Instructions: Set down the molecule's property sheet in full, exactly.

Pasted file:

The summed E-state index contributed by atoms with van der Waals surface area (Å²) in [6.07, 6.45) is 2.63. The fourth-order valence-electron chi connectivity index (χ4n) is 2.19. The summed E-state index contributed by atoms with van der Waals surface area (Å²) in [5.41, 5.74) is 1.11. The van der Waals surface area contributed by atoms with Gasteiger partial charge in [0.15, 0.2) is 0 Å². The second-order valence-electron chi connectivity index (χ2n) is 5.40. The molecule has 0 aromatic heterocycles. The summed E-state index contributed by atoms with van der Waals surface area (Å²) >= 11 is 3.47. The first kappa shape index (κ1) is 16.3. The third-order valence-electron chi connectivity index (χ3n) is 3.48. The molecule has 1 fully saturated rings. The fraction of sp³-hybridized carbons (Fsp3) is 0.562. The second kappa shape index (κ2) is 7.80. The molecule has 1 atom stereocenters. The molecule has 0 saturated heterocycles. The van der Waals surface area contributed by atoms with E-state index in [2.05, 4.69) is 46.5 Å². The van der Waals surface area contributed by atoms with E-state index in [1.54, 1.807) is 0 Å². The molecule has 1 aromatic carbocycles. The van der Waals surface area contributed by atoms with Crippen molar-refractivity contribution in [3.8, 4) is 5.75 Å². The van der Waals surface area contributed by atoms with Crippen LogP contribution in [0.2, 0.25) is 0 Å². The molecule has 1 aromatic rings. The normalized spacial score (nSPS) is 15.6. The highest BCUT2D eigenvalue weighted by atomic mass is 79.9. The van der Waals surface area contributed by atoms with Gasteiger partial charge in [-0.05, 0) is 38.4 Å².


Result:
The summed E-state index contributed by atoms with van der Waals surface area (Å²) in [6.07, 6.45) is 2.63. The fourth-order valence-electron chi connectivity index (χ4n) is 2.19. The summed E-state index contributed by atoms with van der Waals surface area (Å²) in [5.41, 5.74) is 1.11. The van der Waals surface area contributed by atoms with Gasteiger partial charge in [0.15, 0.2) is 0 Å². The second-order valence-electron chi connectivity index (χ2n) is 5.40. The molecule has 0 aromatic heterocycles. The summed E-state index contributed by atoms with van der Waals surface area (Å²) >= 11 is 3.47. The first kappa shape index (κ1) is 16.3. The third-order valence-electron chi connectivity index (χ3n) is 3.48. The molecule has 1 fully saturated rings. The fraction of sp³-hybridized carbons (Fsp3) is 0.562. The second kappa shape index (κ2) is 7.80. The molecule has 1 atom stereocenters. The molecule has 0 saturated heterocycles. The van der Waals surface area contributed by atoms with E-state index in [2.05, 4.69) is 46.5 Å². The van der Waals surface area contributed by atoms with E-state index in [1.54, 1.807) is 0 Å². The molecule has 1 aromatic carbocycles. The van der Waals surface area contributed by atoms with Crippen molar-refractivity contribution in [3.8, 4) is 5.75 Å². The van der Waals surface area contributed by atoms with Crippen LogP contribution in [0.2, 0.25) is 0 Å². The molecule has 1 aromatic rings. The normalized spacial score (nSPS) is 15.6. The highest BCUT2D eigenvalue weighted by atomic mass is 79.9. The van der Waals surface area contributed by atoms with Gasteiger partial charge in [-0.05, 0) is 38.4 Å².